We are hard-wired to talk to other people about what impresses us the most. Unfortunately, too often our conversation indicates we are far too easily impressed by trivial things.
I have two toddler boys (aged 3 and 5) who love to share with me exciting happenings in their little world. My three-year old, for instance will come running into my office out of breath, telling me of his first successful attempt of buttoning up his own pants. My five-year old is learning to read and cannot wait to share with me the new words he has learned to spell. Those regular occurrences remind me that from our earliest years of talking, we were made to bear witness to others about what makes the biggest impression on us.
I must confess that I am a great witness of lesser things. I find it rather natural for me to talk with others about things like college football dynasty like Alabama football, or the latest political controversy, or the most interesting moment that recently occurred in my life. We want to have something to say, something to contribute to the lives of others around us, and in the end, the offerings of our daily witness have less weight and significance than we bill them to be in our conversation.
God has made me to be a witness of the biggest drama in all of history. The event that interprets history and delineates time is meant to explode off my lips. Nothing is to be more profoundly impacting for the purpose of natural overflowing than a bloody cross, empty tomb, and occupied throne. The scandal of the cross, the innocent for the guilty, the righteous for the unrighteous, the perfect Son for the rebellious traitor, the sacrifice for the scoffer–this scandal should sober my senses, awaken my affections, and transfix my thoughts that I am stunned by the greatness of such grace. Nothing in the world should get me sweetly talking like Him who remained silent and drank the bitter cup of God’s wrath for me.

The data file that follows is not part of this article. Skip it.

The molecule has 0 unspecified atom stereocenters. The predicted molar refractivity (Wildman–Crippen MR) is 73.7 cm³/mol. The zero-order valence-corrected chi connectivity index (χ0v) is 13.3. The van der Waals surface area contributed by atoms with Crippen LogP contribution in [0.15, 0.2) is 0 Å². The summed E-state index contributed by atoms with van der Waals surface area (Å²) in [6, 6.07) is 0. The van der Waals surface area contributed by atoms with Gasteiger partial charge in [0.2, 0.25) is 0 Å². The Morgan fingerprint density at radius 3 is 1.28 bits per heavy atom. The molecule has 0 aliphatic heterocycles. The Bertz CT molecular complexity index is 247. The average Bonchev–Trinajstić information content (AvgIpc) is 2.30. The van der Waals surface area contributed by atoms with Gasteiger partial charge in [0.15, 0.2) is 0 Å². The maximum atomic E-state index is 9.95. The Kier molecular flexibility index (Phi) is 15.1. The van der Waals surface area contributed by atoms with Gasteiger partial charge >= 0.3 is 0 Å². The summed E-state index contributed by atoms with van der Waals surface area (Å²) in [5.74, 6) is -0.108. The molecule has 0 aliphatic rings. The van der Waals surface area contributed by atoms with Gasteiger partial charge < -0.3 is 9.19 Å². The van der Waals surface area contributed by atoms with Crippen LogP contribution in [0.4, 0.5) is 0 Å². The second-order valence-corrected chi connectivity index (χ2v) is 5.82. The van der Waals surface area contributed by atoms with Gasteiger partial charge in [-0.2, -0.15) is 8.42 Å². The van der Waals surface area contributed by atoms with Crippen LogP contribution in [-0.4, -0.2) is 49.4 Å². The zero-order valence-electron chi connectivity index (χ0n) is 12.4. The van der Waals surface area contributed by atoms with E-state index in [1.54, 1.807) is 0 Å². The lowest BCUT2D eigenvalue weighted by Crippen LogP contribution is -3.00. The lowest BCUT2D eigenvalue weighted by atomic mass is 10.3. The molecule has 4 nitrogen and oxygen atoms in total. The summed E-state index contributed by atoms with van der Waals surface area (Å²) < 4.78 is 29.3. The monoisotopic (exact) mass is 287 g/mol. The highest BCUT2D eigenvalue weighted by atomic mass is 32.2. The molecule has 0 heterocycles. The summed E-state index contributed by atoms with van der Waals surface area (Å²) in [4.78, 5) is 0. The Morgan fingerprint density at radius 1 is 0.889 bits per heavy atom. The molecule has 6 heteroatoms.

Tragically, I find myself far too easily impressed with lesser things. I bear witness of things that cannot satisfy, of idols that cannot save, of moments that are quickly forgotten. I want my words and witness to count for the biggest event in all of history performed by the greatest person who ever lived. I am not as impressed in the law-fulfilling life of Jesus as I should be. I am far more gospel inoculated than I admit. I am not as awakened to the majesty of sovereign mercy in the sacrificial death of Jesus. I suffer more from gospel amnesia than I realize. And I am not conscious of the fact that Jesus right now has all authority over all things in heaven and earth, including every person I will ever encounter and every heart He has yet to conquer through the gospel. And yet I am succeeding in bearing witness in matters that do not matter in the scales of eternity.
When I behold the majestic mountaintops, the expanse of the wide oceans, the enormity of the universe, I am daily reminded I was made to speak of awesome realities. But nothing is more awesome than sins forgiven, washed in blood, nailed to the cross, taking away all condemnation and curse! Nothing is more awesome than divine favor and acceptance that comes from being dressed in the righteousness of Jesus, hidden in His embrace, and loved because of His merits. Nothing is more awesome than fellowship with the Father who is for me, the Son who is with me, and Holy Spirit who is in me. I was made to tell the world of this. To bear witness of His majesty and mercy, of His greatness and grace, of His unapproachable light and never-ending love.
I am a witness. You are a witness. The question is what are we witnesses of? What is making the biggest impression and evoking the great commentary and reaction? I am, you are, made to bear witness of glory. Not just any glory. The glory of God in the face of Jesus Christ. Let’s behold Him with fresh eyes of faith, and then respond with Spirit-led, grace-laced, jaw-dropping, life-transforming testimony of the beauty and power of King Jesus.